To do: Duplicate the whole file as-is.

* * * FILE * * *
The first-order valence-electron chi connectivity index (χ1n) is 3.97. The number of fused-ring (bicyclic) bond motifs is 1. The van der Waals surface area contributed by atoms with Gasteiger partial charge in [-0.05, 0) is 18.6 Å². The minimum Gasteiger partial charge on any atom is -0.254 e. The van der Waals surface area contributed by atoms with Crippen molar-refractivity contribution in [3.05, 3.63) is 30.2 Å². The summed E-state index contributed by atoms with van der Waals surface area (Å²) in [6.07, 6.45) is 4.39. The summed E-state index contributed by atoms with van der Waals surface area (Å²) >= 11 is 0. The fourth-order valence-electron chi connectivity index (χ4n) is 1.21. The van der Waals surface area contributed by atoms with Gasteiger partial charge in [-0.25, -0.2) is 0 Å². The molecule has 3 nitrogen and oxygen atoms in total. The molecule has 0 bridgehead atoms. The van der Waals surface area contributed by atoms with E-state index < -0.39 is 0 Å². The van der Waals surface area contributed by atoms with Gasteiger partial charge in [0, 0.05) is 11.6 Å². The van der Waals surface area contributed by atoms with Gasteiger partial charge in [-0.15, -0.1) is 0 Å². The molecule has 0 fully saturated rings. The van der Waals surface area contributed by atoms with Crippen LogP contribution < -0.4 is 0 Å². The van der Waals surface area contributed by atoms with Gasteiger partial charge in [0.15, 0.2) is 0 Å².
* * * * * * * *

The first-order valence-electron chi connectivity index (χ1n) is 3.97. The number of fused-ring (bicyclic) bond motifs is 1. The van der Waals surface area contributed by atoms with Gasteiger partial charge in [-0.05, 0) is 18.6 Å². The minimum Gasteiger partial charge on any atom is -0.254 e. The van der Waals surface area contributed by atoms with Crippen molar-refractivity contribution in [3.05, 3.63) is 30.2 Å². The summed E-state index contributed by atoms with van der Waals surface area (Å²) in [6.07, 6.45) is 4.39. The summed E-state index contributed by atoms with van der Waals surface area (Å²) >= 11 is 0. The fourth-order valence-electron chi connectivity index (χ4n) is 1.21. The van der Waals surface area contributed by atoms with Gasteiger partial charge in [-0.25, -0.2) is 0 Å². The molecule has 3 nitrogen and oxygen atoms in total. The molecule has 0 bridgehead atoms. The van der Waals surface area contributed by atoms with E-state index < -0.39 is 0 Å². The van der Waals surface area contributed by atoms with Gasteiger partial charge in [0, 0.05) is 11.6 Å². The van der Waals surface area contributed by atoms with Gasteiger partial charge in [-0.15, -0.1) is 0 Å². The molecule has 0 fully saturated rings. The van der Waals surface area contributed by atoms with Crippen LogP contribution < -0.4 is 0 Å². The van der Waals surface area contributed by atoms with Gasteiger partial charge in [0.15, 0.2) is 0 Å².